A good hiking backpack can make all the difference in the world to having an enjoyable hike. Hiking backpacks, sometimes called “packs” come in a variety of sizes, measured in liters based on the capacity of space inside. The size needed will vary depending on how long the average duration of the hikes will be. It is important that they be large enough to store essential items and a sufficient amount of water. For day hikes, I’d recommend a capacity of 20-30L. Key factors of a good pack are the right number of logically designed pockets, a padded hip belt, configuration for use with a hydration pack, and rain cover included. My first pack was by the brand Gregory. I loved the fit and comfort so much that any packs of other sizes I’ve bought since then have also been Gregory. Packs like the Women’s Jade 28 Liter would be the perfect gifts for beginner hikers.
These emergency beacon devices connect to a satellite network to send an SOS message for help when it is needed most. This transmits the location of the hiker and allows them to stay in touch with trained emergency staff while awaiting assistance. This gives peace of mind to the hiker and their loved ones as they start to hike more into the backcountry. NOTE: The SOS feature should only be used for true emergencies as its use will prompt a response that utilizes valuable rescue resources.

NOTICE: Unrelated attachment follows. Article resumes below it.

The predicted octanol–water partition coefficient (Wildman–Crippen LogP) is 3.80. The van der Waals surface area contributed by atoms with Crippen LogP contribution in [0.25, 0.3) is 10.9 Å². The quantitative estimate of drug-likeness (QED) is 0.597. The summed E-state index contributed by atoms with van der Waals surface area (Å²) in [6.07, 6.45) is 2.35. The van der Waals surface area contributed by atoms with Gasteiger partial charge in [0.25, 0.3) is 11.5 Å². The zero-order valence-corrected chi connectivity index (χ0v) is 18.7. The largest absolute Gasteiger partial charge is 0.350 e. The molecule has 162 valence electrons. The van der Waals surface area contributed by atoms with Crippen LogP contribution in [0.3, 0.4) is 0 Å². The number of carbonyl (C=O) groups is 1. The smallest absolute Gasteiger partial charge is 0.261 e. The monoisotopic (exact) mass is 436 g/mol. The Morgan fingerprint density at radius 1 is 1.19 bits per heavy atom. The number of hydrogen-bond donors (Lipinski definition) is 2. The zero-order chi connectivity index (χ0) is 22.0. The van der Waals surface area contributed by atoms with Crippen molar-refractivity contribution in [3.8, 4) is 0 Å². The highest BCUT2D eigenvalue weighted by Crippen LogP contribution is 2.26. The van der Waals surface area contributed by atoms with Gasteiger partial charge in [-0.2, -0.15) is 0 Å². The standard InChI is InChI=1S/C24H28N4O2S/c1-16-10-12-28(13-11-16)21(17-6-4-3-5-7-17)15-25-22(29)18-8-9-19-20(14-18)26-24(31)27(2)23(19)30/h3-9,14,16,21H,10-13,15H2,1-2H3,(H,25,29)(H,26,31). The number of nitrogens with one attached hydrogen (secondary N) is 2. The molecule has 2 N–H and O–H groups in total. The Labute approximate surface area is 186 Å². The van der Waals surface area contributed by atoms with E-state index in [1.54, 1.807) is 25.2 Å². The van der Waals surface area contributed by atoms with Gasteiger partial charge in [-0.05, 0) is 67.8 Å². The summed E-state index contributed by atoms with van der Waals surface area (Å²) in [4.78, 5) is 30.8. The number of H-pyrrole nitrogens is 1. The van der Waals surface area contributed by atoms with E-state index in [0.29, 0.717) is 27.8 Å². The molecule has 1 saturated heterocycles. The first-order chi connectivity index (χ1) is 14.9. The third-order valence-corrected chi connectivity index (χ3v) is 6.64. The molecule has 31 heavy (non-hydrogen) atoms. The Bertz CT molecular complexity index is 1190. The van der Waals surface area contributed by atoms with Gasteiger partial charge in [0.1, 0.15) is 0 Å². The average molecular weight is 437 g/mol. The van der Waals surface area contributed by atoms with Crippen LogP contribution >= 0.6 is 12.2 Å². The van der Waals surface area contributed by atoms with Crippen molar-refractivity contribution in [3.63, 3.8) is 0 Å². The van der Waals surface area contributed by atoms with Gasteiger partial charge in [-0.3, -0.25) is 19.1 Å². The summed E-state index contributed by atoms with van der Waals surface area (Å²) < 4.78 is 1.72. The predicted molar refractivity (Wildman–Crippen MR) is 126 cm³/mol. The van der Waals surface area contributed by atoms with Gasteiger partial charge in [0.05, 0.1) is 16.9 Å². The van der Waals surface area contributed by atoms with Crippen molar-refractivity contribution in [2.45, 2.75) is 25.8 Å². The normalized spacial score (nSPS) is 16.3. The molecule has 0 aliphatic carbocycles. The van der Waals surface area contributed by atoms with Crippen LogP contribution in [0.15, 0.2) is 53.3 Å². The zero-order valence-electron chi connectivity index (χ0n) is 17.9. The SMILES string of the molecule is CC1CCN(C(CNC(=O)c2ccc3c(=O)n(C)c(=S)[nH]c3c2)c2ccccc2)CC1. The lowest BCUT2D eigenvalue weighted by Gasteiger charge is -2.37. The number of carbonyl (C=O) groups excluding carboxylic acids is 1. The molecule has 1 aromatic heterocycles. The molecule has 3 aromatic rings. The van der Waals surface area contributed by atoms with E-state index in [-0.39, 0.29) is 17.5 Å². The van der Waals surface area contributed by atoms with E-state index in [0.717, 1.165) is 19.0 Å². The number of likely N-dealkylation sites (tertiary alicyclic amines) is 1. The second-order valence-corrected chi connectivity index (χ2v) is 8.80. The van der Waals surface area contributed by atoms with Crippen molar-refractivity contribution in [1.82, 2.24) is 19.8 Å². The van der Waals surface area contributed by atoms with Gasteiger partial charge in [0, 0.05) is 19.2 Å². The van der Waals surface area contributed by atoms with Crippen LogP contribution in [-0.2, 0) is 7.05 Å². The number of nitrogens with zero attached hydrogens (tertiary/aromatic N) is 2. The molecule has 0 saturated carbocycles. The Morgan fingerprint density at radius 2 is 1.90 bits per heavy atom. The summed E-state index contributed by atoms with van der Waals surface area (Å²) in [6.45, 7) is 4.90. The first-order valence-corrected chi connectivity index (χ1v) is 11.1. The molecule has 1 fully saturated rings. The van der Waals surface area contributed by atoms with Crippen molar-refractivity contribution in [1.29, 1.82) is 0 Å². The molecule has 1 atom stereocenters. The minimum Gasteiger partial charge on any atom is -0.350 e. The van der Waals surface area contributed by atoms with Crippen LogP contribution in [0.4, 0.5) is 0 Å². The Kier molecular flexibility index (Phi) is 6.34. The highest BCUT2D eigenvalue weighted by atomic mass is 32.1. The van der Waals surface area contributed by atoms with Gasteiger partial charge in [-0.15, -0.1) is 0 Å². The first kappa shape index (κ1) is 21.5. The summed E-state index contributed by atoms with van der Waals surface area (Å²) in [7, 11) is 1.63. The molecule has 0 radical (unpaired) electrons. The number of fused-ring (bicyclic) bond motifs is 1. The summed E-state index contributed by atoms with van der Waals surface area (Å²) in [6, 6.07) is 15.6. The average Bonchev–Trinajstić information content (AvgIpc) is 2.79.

These devices also allow the owner to send both preset and custom text messages to family and friends when they are out of range. Last year, I had no cell service while in the Many Glacier region of Glacier National Park. I was on a solo trip and was able to keep my family updated on my safety thanks to my Garmin. An active subscription with Garmin is required to send messages, including emergency messages. These subscriptions can be monthly on an as needed basis (and cancelled when not necessary) or they can be paid for annually. I have the Garmin In Reach because I prefer the larger screen. The more recent In Reach Mini has many of the same features and is smaller and lighter. The Mini does not have some of the additional navigational features available on the regular In Reach. Both versions are identical in their messaging capabilities and emergency beacon features.
Best Gifts for Beginner Hikers Highlights
For these and other gifts for beginner hikers, invest in quality products that are meant to last.
When possible, if ordering products online from the same location, request that they be shipped together to minimize packaging waste.
Garmin’s Official Website for details on subscription plans for the In Reach and In Reach Mini:
For more details on how to get started hiking right now, check out this blog post: https://expeditionswithevelyn.com/how-to-start-hiking
What are your thoughts on gifts for beginner hikers?
Are you purchasing gifts for beginner hikers? Are you a hiker starting out and looking for guidance on where to get started? Let me know if I can help in the comments.